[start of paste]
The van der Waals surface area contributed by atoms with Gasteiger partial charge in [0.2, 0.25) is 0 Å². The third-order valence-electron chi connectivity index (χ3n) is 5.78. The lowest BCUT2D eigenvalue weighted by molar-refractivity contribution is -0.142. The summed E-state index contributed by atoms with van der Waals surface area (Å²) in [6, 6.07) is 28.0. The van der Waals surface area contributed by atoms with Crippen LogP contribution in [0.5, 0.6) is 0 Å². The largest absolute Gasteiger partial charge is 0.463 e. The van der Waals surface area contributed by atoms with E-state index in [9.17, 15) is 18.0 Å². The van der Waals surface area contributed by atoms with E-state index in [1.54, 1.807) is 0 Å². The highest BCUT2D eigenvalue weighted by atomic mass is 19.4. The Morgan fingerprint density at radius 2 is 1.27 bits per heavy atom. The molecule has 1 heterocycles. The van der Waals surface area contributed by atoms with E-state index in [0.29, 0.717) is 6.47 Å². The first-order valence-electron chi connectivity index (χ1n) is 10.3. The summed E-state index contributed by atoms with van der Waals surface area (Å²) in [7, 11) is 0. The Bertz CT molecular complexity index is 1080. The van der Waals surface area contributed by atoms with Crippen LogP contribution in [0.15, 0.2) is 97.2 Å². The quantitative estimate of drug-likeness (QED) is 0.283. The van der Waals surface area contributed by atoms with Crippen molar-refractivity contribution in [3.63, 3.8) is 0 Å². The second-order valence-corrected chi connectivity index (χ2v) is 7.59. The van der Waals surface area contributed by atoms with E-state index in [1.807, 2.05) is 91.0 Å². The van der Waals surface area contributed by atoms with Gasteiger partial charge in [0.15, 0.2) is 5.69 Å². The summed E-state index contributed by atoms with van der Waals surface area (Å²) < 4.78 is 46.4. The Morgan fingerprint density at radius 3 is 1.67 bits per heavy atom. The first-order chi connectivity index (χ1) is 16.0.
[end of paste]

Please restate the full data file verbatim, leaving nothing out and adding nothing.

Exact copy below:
The van der Waals surface area contributed by atoms with Gasteiger partial charge in [0.2, 0.25) is 0 Å². The third-order valence-electron chi connectivity index (χ3n) is 5.78. The lowest BCUT2D eigenvalue weighted by molar-refractivity contribution is -0.142. The summed E-state index contributed by atoms with van der Waals surface area (Å²) in [6, 6.07) is 28.0. The van der Waals surface area contributed by atoms with Crippen LogP contribution in [0.5, 0.6) is 0 Å². The largest absolute Gasteiger partial charge is 0.463 e. The van der Waals surface area contributed by atoms with E-state index in [9.17, 15) is 18.0 Å². The van der Waals surface area contributed by atoms with E-state index in [1.54, 1.807) is 0 Å². The highest BCUT2D eigenvalue weighted by atomic mass is 19.4. The Morgan fingerprint density at radius 2 is 1.27 bits per heavy atom. The molecule has 1 heterocycles. The van der Waals surface area contributed by atoms with E-state index in [0.29, 0.717) is 6.47 Å². The first-order valence-electron chi connectivity index (χ1n) is 10.3. The summed E-state index contributed by atoms with van der Waals surface area (Å²) in [7, 11) is 0. The Bertz CT molecular complexity index is 1080. The van der Waals surface area contributed by atoms with Crippen LogP contribution in [0.15, 0.2) is 97.2 Å². The quantitative estimate of drug-likeness (QED) is 0.283. The van der Waals surface area contributed by atoms with Crippen molar-refractivity contribution in [3.63, 3.8) is 0 Å². The second-order valence-corrected chi connectivity index (χ2v) is 7.59. The van der Waals surface area contributed by atoms with E-state index in [1.807, 2.05) is 91.0 Å². The van der Waals surface area contributed by atoms with Gasteiger partial charge in [0.15, 0.2) is 5.69 Å². The summed E-state index contributed by atoms with van der Waals surface area (Å²) < 4.78 is 46.4. The Morgan fingerprint density at radius 3 is 1.67 bits per heavy atom. The first-order chi connectivity index (χ1) is 16.0.